The Recursive Nature of Writing

The recursive nature of writing is a circle.  There is the invention (the thought), then the composition (the writing or drawing), and finally the development (the process of revision). For example, I prefer free writing my invention. This gives me a chance to make a composition in which I can see my invention (creativity; design; device; thought). As I compose, I realize there is more to the invention, so I add. Then in the development stage, I can revise the process – add or subtract as needed.

Drawing Hands
Drawing Hands, by M.C. Escher

There is a quote by Harlan Ellison, “Writing is the hardest work in the world. I have been a bricklayer and truck driver, and I tell you–as if you haven’t heard a million times already – that writing is harder. Lonelier. And nobler and more enriching.” Here, he compares writing to bricklaying and truck driving. Writing is the most challenging work because just to be able to put thought to paper, may not always come out the way you think it should. It is not easy for some to just write out their thoughts. It can be lonelier than truck driving because it is just you and the paper – no distractions. But in the end, it is very noble and enriching to put your thoughts into words that others can follow through reading. And writing can make you feel proud of the work you put into it. This leads into the recursive nature of writing through the process of invention, composition, and development.

To compare it further, in the lithograph by M. C. Escher titled “Drawing hands,” one can see a relationship between two hands, the pencil, and the paper. They work together in drawing each other. We can also see the recursive nature of writing in this lithograph.  Without the invention, there would be no composition and development. What does this work of art mean? It means interdependence – to rely on each other to complete a task. The lithograph could be interpreted to mean that one hand is the mind and the other is hand. Your thoughts being “passed” from the mind, down the arm to the hand that holds the pencil to the paper. Both are independent, but both are needed to get out what is required to be said. The artist is trying to say that there is interdependence in recursive writing.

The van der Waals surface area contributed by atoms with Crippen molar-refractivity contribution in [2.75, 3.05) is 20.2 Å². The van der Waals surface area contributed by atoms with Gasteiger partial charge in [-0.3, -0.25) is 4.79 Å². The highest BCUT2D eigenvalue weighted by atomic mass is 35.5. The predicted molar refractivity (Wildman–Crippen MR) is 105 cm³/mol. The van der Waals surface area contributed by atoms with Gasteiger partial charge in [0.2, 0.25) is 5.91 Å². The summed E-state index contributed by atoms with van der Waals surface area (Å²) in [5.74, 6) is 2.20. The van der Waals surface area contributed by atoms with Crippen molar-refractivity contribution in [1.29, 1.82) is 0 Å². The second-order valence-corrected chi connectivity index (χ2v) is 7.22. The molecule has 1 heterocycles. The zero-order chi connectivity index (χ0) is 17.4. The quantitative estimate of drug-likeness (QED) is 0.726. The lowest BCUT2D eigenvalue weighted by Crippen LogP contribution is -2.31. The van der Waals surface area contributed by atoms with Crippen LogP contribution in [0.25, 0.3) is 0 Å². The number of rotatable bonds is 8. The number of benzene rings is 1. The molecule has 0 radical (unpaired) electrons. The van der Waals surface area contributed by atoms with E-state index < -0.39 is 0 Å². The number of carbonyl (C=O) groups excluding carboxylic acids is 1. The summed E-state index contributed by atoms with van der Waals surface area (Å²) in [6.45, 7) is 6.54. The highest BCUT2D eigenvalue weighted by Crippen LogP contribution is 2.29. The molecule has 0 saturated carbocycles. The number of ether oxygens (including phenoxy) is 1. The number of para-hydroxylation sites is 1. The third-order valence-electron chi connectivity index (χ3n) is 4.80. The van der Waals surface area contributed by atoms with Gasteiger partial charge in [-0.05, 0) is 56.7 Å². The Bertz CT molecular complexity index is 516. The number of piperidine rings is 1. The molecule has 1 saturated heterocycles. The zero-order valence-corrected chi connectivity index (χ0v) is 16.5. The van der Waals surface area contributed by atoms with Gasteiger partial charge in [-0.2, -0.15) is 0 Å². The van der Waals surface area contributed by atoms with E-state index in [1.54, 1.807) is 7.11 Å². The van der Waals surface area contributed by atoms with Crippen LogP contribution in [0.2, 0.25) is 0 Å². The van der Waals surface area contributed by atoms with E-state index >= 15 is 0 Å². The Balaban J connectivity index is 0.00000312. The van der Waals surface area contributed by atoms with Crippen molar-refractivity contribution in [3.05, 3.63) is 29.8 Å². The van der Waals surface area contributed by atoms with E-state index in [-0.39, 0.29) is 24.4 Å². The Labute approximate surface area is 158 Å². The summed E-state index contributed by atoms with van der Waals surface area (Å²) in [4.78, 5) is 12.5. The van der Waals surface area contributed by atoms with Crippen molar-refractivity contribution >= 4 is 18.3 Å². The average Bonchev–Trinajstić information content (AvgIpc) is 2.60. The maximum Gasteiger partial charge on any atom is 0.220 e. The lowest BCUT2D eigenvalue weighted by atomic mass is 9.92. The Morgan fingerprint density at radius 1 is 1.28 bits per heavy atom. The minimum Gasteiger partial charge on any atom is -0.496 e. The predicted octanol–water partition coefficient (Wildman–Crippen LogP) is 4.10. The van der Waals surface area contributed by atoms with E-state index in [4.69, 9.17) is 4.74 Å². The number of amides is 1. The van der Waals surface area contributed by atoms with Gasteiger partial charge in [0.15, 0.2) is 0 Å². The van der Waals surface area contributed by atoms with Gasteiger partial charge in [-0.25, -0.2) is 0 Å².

So, we see that the recursive nature of writing is circular. It starts with the invention (the thought), then moves into the composition (the writing or drawing), then onto the development (the process of revision) stage, and then back to the invention. So, one can see how it is like the lithograph, “Drawing Hands” by M. C. Escher. One can see that writing is harder than bricklaying and truck driving because it tends to be a lonelier job with minimal distractions. With recursive writing, you will feel an empowerment, a justification to write more and to allow the thought to flow to the pencil and onto the paper.

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